A Nest for All Seasons A Nest for All Seasons: Were the vultures honoring the dead?

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13 September 2010

Were the vultures honoring the dead?

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Have you eaten your breakfast yet?  You might not want to read this post if you've recently chowed down...you'll see why...

On the way to school today, we passed a bunch of turkeys in the field and the kids missed it, so I turned around and came back to look at them.  When we did I realized, they were not turkeys, but turkey vultures and there was a dead deer on the side of the road.  While that is fairly commonplace, the weird thing was the vultures were all standing 10-20 feet away from the (non-eaten) deer with their wings raised staring at it.  WEIRD.  can I just tell you how creepy this sight was on a foggy morning?  shudder...

Imagine a bunch of these in a field of fog circled around a deer...

Photo credit:  http://kadalodi.baranee.net/?p=237

Anyway, dropped Stu off and came back and there were still some vultures with their wings up and one right next to the deer.  I had to google it....this is what I found...

Basically, it is called the HORALTIC POSE and they do it fairly often.  Theories involve drying their wings (it has been raining) and feeling the wind currents.  There is no definitive answer yet though.  Could it be they honor the dead?  just wondering...

I didn't have a camera or phone (I'm sorry DH!) along to take a photo, but if you are interested, there is a decent photo at this website.

For those of you like me that are interested in more info...read below...and for true nerds...here is a GREAT SITE with lots of vulture watching info...

I find this fascinating...
Behavior:
The Turkey Vulture is gentle and non-aggressive.  Turkey Vultures roost in large community groups, breaking away to forage independently during the day.  These unique birds have a variety of interesting habits:
  The Horaltic Pose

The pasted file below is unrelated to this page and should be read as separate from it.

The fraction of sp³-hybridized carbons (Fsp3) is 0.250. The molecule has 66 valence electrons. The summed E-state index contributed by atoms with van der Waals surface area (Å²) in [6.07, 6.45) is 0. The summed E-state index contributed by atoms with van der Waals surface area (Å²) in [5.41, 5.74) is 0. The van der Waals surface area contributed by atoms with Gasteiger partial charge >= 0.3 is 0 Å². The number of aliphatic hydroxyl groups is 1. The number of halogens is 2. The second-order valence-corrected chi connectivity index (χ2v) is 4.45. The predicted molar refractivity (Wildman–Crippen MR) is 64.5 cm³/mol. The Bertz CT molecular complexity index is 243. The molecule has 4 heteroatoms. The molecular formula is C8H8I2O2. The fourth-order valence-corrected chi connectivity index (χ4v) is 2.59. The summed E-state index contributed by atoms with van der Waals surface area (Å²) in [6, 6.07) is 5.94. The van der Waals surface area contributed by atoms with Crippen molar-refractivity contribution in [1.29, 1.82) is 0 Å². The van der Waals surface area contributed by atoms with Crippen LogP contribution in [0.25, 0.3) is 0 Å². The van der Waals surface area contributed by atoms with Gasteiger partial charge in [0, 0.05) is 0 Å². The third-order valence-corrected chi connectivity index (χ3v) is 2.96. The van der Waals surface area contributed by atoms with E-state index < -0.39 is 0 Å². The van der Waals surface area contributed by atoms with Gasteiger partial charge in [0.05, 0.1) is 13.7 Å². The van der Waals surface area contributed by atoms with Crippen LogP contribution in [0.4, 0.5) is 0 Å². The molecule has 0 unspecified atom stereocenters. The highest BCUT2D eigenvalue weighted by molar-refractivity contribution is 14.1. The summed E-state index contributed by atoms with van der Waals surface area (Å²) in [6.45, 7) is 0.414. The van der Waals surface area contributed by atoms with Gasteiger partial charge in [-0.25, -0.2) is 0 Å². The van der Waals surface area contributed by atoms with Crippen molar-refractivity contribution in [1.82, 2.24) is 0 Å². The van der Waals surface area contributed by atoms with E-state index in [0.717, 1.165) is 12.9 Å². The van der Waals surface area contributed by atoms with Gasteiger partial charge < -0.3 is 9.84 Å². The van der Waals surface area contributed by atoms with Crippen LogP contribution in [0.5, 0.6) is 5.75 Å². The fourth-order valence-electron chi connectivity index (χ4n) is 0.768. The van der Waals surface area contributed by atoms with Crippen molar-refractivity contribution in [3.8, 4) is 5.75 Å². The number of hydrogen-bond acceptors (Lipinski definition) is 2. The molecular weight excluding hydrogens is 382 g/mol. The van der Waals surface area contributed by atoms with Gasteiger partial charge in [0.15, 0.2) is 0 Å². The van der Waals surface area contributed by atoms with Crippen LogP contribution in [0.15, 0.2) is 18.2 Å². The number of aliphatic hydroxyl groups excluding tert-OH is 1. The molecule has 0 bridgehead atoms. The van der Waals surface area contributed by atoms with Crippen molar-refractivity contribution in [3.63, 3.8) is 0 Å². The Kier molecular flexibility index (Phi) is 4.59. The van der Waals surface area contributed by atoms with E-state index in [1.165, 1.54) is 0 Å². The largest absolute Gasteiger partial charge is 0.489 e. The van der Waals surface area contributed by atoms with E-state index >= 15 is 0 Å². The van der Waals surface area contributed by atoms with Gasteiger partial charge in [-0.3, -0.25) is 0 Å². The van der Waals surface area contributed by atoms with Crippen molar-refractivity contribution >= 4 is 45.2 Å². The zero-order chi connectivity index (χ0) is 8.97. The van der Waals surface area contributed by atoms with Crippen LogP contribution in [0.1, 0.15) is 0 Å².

Turkey Vultures are often seen standing in a spread-winged stance.  This is called the "horaltic pose."  The stance is believed to serve multiple functions:   Drying the wings, Warming the body, and Baking off bacteria. 
  Why the Turkey Vulture Vomits
The turkey vulture has few natural predators.  Its primary form of defense is vomiting.  The birds do not "projectile vomit," as many would claim.  They simply cough up a lump of semi-digested meat.  This foul smelling substance deters most creatures intent on raiding a vulture nest.  It will also sting if the offending animal is close enough to get the vomit in its face or eyes. 
In some cases, the vulture must rid its crop of a heavy, undigested meal in order to lift off and flee from a potential predator.  In this case, the regurgitated material has not yet been digested.  Most predators will give up pursuit of the vulture in favor of this free edible offering. 
  Why the Turkey Vulture Urinates on its Legs
The turkey vulture often directs its urine right onto its legs.  This serves two very important purposes.  In the summertime, wetting the legs cools the vulture, as the urine evaporates.  (The vulture cannot sweat like us).  In addition, this urine contains strong acids from the vulture's digestive system, which kill any bacteria that may remain on the bird's legs from stepping in its meal.
 
This information and MORE is taken from the vulture society.  Visit the site for full information HERE!  

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